Alan Hollinghurst's debut with The Swimming Pool Library was so sudden and complete a few years back that many Americans were surprised to discover that he didn't just pop out of nowhere, but in fact had been the editor of the prestigious Times Literary Supplement for some time. This fact may have explained the rapture with which the book was received in England, but it didn't explain what a wonderful first novel it was, and how, after an excruciatingly long wait, there was finally another gay British novel fit to place next to A Single Man, not to mention a dozen American gay novels in between.
The Folding Star is Hollinghurst's newest book and already garnering high praise across the Atlantic. For American fans, it may prove more problematic. I suspect it's an earlier book than The Swimming Pool Library, one he returned to after that book's success. Like the other novel, it opens with a casually related gay pickup and its narrator is a good-looking, youthful, over-educated fellow. Also like the earlier book, unsavory incidents from the...
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SOURCE: "Sex and the Single Man," in The New Yorker, Vol. LXX, No. 34, October 24, 1994, pp. 95-100.
[In the excerpt below, in which he compares The Folding Star to Hollinghurst's first novel, The Swimming-Pool Library, Seligman faults the author's development of character in The Folding-Star and argues that his depiction of homosexual love is unconvincing.]
Alan Hollinghurst's 1988 début, The Swimming-Pool Library, made a bigger splash than anyone might have expected of a book that could be labelled, uncharitably but not inaccurately, a gay sex novel. Nicholson Baker documented his enthusiasm in the fourth chapter of U and I and it was typical of the reaction: "Once you get used to the initially kind of disgusting level of homosexual sex, which quickly becomes really interesting as a kind of ethnography, you realize that this is really one of the best first novels to come along in years and years!" But even allowing for the element of self-parody in Baker's response (which the context makes clear) and tiptoeing around that "disgusting," I think his evaluation misses the point: without all the gay sex, there wouldn't be any novel. It's the book's reason for being, its one distinguishing note. From a formal standpoint, The Swimming-Pool Library might have made its appearance in a much earlier era. Hollinghurst produces an easy, artful, gabby prose that is...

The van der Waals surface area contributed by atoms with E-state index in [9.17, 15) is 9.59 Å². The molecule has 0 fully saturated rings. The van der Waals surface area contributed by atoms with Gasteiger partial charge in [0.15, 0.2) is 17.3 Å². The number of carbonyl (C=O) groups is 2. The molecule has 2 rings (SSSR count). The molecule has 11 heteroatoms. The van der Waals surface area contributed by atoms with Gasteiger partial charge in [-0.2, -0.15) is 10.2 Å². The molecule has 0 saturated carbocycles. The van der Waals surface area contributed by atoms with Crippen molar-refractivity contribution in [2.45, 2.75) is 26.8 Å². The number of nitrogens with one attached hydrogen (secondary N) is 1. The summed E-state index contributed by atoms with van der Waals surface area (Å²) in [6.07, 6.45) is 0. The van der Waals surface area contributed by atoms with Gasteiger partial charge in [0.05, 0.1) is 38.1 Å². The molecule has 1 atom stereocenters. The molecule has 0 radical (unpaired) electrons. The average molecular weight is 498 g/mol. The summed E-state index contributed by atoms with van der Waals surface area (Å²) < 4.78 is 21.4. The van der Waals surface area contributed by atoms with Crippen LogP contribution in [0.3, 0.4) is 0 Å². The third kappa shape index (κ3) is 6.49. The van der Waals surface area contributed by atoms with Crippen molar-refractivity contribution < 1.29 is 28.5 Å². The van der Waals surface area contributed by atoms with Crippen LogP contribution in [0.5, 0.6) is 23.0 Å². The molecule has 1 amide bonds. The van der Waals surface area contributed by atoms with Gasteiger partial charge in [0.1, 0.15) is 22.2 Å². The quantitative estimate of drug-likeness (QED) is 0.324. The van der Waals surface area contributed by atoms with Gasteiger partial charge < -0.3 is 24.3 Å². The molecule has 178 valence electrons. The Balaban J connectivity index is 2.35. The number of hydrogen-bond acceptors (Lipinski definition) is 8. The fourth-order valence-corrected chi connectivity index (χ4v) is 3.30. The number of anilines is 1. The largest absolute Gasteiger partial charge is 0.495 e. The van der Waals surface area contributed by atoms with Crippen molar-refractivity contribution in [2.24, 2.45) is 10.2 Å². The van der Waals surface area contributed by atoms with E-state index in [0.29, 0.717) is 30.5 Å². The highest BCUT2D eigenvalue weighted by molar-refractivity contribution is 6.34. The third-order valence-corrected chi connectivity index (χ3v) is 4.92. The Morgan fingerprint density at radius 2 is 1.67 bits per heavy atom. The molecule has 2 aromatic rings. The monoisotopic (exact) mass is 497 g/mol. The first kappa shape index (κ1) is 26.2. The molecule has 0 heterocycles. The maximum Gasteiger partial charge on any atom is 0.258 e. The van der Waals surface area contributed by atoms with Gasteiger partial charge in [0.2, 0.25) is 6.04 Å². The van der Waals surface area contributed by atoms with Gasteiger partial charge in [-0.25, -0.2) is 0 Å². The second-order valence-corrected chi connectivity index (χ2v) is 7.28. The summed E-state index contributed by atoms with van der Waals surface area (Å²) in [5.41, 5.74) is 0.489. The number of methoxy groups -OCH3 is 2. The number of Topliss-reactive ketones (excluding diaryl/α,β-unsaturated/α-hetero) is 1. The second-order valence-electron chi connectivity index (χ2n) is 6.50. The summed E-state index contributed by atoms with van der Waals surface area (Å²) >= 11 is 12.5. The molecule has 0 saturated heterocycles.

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SOURCE: "A Man's Own Story," in The Nation, New York, Vol. 260, No. 3, January 23, 1995, pp. 101-02.
[An American critic and educator, Kirp frequently writes about educational matters and issues related to gay culture and politics. In the following negative review of The Folding Star, he compares the novel to other recent works by gay writers. Acknowledging that Hollinghurst occasionally offers telling moments and details in his portrait of gay culture, he describes the novel's protagonist as pathetic and the plotline as "crudely visible" and "patently artificial."]